Managers: Facilitating peer contacts by acting as designersand mediators:
–Enrolling children in organized play groups or activities
–Chauffeuring children from one place to another
–Getting together with their friends so their children can play together
–Coaching children in how to initiate and maintain peer contacts
Parents as eucators
Educators: Supervising
–Interactive interventions (Direct)
Proactively regulating or scaffolding social interactions
Most appropriate for infants and toddlers
–Indirect Interventions
Observing and reacting minimally to events in children’s play
Ladd & Golter study
Outside of direct parental involvement
–Decontextualized discussions
Outside of the peer context
Proactive or reactive
The controversy over ethnicity and parenting styles (class discussion)
Parenting seems to vary by culture or subculture, depending on the demands of the culture or environment
–Authoritarian parenting in Asian and African American families reportedly does not promote negative child outcomes (in contrast with European-American families)
Hart’s four reasons for child misbehavior
Stage of growth issue
–Need to hang on and realize that it goes with the territory
Something is going awry in the present environment
–Often have to dig for it
–Seek to change the environment or the child’s perceptions, if appropriate
Unfulfilled needs
–Identify the need and work to fulfill it
The child doesn’t know any better
–An opportunity to teach and correct
–Attack the problem, not the child
Results of Nelson & Crick (1999)
prosocial children are significantly more likely to hold a "benign attributional bias”
prosocial children aresignificantly less likely to report feeling angry or upset by hypothetical altercations with peers
prosocial children are significantly more likely to favor a relational goal over an instrumental goal
prosocial children evaluate aggressive responses more negatively and prosocial responses more positively
Results of Nelson, Mitchell, & Yang (2008
Hostile attribution and peer reported aggression, do parents intent attributions affect childrens intent attributions. boys’ instrumental intent attributions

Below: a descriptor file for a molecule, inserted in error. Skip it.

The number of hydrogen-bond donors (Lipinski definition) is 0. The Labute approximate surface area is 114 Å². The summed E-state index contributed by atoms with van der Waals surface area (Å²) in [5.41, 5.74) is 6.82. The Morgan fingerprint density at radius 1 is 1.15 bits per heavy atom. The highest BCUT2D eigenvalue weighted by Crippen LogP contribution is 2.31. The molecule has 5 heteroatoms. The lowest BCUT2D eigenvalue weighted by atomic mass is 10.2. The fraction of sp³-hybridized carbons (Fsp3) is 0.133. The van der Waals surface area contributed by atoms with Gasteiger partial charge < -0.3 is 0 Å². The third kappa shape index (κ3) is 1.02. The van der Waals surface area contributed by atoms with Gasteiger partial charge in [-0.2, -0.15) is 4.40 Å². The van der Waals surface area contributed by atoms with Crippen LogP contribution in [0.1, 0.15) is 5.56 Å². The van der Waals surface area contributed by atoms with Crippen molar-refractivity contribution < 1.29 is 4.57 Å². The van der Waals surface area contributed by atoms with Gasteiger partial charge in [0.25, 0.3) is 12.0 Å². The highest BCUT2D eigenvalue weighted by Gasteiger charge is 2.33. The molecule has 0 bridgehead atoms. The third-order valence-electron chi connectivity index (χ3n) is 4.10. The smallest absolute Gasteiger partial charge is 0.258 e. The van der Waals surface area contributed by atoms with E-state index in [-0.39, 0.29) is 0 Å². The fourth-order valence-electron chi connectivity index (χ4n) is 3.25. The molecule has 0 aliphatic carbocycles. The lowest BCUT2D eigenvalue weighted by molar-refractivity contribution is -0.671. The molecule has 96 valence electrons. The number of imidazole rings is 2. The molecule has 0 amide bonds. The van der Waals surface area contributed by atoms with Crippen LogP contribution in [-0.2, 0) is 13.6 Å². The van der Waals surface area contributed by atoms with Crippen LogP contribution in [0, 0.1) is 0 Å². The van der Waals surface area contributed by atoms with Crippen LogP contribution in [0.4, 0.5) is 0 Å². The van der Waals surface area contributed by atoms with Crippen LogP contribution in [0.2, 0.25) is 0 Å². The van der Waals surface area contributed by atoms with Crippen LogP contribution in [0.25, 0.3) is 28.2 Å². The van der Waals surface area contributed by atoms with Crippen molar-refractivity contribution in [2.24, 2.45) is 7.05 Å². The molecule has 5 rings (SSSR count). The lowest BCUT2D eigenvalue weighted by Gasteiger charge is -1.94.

were related to physical aggression. Children’s relational
intent attributions, however, were not associated with
relational aggression. Contrary to expectations, most children
responded with hostile intent attributions for relational
provocations. Finally, in regard to parent–child connections,
maternal intent attributions correlated with children’s
intent attributions whereas paternal intent attributions
corresponded with children’s relational aggression
children distinguish between
relational and instrumental provocation situations
Parents, however, did not appear to distinguish between
relational and instrumental scenarios
Physical aggression was
associated with instrumental intent attributions, but for
boys only
boys tend to be more
physically aggressive than girls
Results of Nelson, Hart, Yang, Olsen, & Jin (2006)
parenting effects were slightly more prevalent than differential effects in predicting aggression. Furthermore,
physical coercion was predictive of aggression in boys whereas psychological control was primarily associated
with aggression in girls
4 erroneous views that parents don't matter
1. Married heterosexual
parents (mothers and fathers)
are not essential for children.
2. Fathers and mothers don’t
make unique contributions to
children’s development.
3. There is no evidence that parenting is
reflected in child behavior outside of the
4. Genetics and peers matter, not parents.
Besides the intuitive falseness of these
views, research shows that parents do
matter in the lives of children and